SEARCHING (2018), a new thriller about a man named David Kim (John Cho) searching for his missing daughter, hooked me in immediately and never let go— until its ending.
The gimmick in SEARCHING is that all of its action takes place on a computer screen, which is similar to the same gimmick used in the horror movie UNFRIENDED (2014), a film I thought I would hate, but I didn’t, as I found its computer use surprisingly refreshing. I found the same here with SEARCHING. In spite of the fact that everything that happens in this movie is seen through a computer screen, it all works. I believe this is so because we are all so familiar with personal computers that looking at them for the duration of a movie seems both comfortable and natural, which I know sounds weird, but I think it’s a major reason why the tactic works.
SEARCHING opens with the familiar Windows screen from a decade ago, and in an opening computer montage, we learn all about David Kim’s family. We see footage of his daughter Margot’s first day of school, and fun videos of him and his wife raising Margot. But then things get serious as his wife Pamela (Sara Sohn) learns she has cancer, and we follow her struggle to beat back the disease, achieve a victory with a remission, only to ultimately lose the battle and die, her death depicted on a computer calendar marked with the words “Mom comes home,” the phrase copied and pasted to a later date, before it is quietly deleted.
This opening montage, completely told from images on a computer screen, emits more emotion in five minutes than a lot of traditional movies do in their entirety.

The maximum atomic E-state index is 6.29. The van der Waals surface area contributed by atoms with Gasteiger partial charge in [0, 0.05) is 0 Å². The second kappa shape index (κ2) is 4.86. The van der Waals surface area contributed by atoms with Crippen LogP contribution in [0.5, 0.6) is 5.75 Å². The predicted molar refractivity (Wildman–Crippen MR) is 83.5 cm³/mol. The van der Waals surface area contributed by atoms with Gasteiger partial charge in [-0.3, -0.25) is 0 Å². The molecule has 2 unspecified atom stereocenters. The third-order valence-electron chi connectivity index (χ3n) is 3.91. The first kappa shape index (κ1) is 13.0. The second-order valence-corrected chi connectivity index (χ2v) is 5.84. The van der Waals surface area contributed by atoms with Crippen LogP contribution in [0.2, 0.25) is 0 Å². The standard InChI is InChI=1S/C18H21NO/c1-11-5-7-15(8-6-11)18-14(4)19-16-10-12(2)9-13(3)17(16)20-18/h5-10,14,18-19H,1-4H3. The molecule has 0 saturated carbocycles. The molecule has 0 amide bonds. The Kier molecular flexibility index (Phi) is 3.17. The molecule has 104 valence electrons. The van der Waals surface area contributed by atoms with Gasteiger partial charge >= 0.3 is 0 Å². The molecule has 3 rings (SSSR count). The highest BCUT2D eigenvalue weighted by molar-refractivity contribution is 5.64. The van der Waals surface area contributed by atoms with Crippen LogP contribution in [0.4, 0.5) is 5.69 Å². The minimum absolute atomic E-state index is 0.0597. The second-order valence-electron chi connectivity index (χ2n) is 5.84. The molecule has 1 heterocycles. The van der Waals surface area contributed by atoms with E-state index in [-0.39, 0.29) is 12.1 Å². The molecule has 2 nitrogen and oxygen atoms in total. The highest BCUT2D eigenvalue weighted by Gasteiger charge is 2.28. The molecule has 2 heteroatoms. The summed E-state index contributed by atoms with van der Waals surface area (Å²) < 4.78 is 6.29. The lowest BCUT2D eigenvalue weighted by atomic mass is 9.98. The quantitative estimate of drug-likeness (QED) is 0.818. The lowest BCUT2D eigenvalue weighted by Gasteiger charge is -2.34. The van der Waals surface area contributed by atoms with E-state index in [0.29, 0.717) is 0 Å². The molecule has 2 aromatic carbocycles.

After this montage, the action settles on David communicating via Face Time to Margot (Michelle La) who is now in high school, as she’s rushing off to a study group which she says will go late. The next day, David awakes to find a couple of missed calls from his daughter. His attempts to contact her the next day go unanswered.
As the entire day and night pass without word from Margot, David suspects foul play and calls the police. He’s put in touch with Detective Vick (Debra Messing) who’s the lead detective on the case. She promises David she will do her best to locate his daughter, and what follows, as David continues to track down leads himself using his daughter’s computer, searching her contacts and friends, is a series of twists and turns that will keep audiences off-balance and guessing until the final reel.
It’s all riveting and exciting, until the end, which provided one twist too many. This final revelation is rather ludicrous and for me ruined what ultimately would have been a very credible thriller.
But before that final twist SEARCHING is a first-rate thriller.
It also has some things to say about families and computer use. David is shocked to learn once he starts looking into his daughter’s contacts that he really didn’t know his daughter, that there was so much in her life that they never talked about. The film serves as a nice reminder for parents to remember to take the time to talk to their kids.
David is able to learn so much about his daughter once he starts searching her computer because everything is recorded. That’s one of the more fascinating parts to the story, that he can learn as much as he does by researching Margot’s online connections. The electronic stamp we leave with our online use is both fascinating and somewhat scary.